Our recent study showed that lack of glycosylation at position 158 of the HA protein due to the T160A mutation affects the dual receptor binding of clade 2.3.4.4 H5NX subtype viruses. However, the recombinant viruses lacking glycosylation at site 158 exhibit higher pathogenicity than those with glycosylation at site 158, though both share the same PR8H1N1 (human influenza A virus) internal gene cassette [23]. Our present study is aimed at understanding the effect of glycosylation in the HA protein on the pathogenicity of H5N6 virus and the host immune response.

Materials and methods

Viruses and cells

Two H5N6 avian influenza viruses, A/goose/Guangdong/Y6/2015(Y6) and A/duck/Guangdong/HX/2015(HX) were plaque-purified in Madin-Darby canine kidney (MDCK) cells for three consecutive generations before passaging in 10 day-old specific-pathogen-free (SPF) embryonic chicken eggs to acquire virus stocks as previously described [24]. MDCK cells, human embryonic (293T) cells, chicken embryo fibroblast (CEF) cells, and human type II respiratory epithelial (A549) cells were maintained in Dulbecco modified Eagle medium (DMEM) containing 10% fetal bovine serum (FBS, Gibco) at 37 °C with 5% CO2. All experiments with HPAI H5N6 viruses were conducted in an animal biosafety level 3 laboratory.

Mutagenesis, virus rescue and identification

Single mutations of T to A or A to T at site 160 in the HA genes of Y6 and HX strains were generated using the Fast Mutagenesis System (TransGEN) according to the manufacturer’s instructions. The modified HA genes were cloned into the pHW2000 vector and confirmed by sequencing. Then, a mixture of 293T and MDCK cells was transfected with eight rescue plasmids with or without mutant HA plasmids using the PolyFect transfection reagent (QIAGEN) [25]. The rescued viruses were detected by a hemagglutination assay and were fully sequenced to ensure the absence of non-desired mutations. The rescued viruses were passaged three times in SPF embryonic chicken eggs to ensure no reverse mutation. To quantify virus titer, 50% tissue culture infectious dose (TCID50) was measured in MDCK cells and CEF cells and 50% egg infectious doses (EID50) was determined in 10 day-old SPF eggs.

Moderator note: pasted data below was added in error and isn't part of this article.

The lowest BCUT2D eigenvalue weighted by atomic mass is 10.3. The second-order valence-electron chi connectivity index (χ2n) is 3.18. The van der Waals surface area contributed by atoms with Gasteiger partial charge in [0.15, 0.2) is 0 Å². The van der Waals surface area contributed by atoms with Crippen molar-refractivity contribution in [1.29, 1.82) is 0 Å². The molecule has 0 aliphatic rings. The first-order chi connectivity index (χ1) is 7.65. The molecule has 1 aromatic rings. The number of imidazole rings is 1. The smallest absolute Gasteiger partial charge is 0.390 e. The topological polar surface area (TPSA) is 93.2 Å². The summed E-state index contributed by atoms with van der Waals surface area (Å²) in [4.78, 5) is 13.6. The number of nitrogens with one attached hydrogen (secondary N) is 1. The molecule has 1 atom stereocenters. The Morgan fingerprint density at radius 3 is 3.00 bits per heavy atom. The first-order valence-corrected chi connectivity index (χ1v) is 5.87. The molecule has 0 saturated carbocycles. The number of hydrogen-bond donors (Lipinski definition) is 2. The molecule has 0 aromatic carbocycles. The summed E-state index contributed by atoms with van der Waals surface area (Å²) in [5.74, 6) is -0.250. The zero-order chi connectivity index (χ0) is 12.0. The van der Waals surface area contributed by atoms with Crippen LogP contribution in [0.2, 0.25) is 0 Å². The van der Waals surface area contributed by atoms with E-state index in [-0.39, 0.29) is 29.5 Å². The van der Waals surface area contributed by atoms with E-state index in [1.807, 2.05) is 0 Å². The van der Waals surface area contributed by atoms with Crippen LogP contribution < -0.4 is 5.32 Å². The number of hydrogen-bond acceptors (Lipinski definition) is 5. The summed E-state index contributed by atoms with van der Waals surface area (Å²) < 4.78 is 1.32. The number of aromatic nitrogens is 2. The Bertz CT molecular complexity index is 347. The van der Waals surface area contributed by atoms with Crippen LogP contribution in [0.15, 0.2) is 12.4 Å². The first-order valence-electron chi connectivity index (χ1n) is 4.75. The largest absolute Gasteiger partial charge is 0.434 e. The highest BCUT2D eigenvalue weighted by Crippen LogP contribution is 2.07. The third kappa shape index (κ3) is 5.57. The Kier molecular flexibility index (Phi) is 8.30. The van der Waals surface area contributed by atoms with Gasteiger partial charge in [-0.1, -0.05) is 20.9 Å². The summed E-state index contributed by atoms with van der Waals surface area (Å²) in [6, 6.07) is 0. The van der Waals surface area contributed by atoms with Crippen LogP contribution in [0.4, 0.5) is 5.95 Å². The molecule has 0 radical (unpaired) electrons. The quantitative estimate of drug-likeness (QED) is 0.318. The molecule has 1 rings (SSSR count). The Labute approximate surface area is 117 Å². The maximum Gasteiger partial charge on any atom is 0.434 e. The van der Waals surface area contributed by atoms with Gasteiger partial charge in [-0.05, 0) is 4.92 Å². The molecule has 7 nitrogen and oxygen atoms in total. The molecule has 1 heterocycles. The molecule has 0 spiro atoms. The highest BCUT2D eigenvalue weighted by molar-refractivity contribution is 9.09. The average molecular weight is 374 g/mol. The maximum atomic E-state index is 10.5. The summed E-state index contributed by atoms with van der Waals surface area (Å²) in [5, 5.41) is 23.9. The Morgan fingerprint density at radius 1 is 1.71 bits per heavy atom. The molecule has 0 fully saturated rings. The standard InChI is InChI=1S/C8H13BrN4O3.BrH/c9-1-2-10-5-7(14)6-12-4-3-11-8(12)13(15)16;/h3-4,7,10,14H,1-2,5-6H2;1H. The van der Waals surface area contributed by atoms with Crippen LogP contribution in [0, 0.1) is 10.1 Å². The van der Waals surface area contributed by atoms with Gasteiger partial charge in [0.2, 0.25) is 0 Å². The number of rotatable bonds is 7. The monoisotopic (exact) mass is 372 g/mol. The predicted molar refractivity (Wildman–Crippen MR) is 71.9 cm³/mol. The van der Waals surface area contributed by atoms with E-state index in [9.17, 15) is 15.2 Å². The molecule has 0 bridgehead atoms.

Antigenicity analysis

Four H5N6 viruses were tested for antigenic reactivity with a hemagglutination inhibition (HI) assay using vaccine strain Re-8 antisera, which was available for clade 2.3.4.4 virus. HI assays were performed with 1% chicken erythrocytes as described previously [26].

Pathogenicity in mice

To determine the 50% mouse lethal dose (MLD50) of viruses, four groups of five 6 week-old female BALB/c mice (from the Experimental Animal Center of Yangzhou University) were inoculated intranasally with tenfold serial dilutions containing 103 to 107 EID50 of virus in a 50 µL volume. The MLD50 was calculated using the method of Reed and Muench [27]. Two groups of six mice were inoculated intranasally with 106 EID50 of RY6 or RY6-160T strains in a 50 µL volume. Three mice from each group were euthanized on day 3 and three on day 5 post-infection. Organs, including the lung, kidney, spleen, heart, turbinate and brain, were collected for virus titration as described previously [15].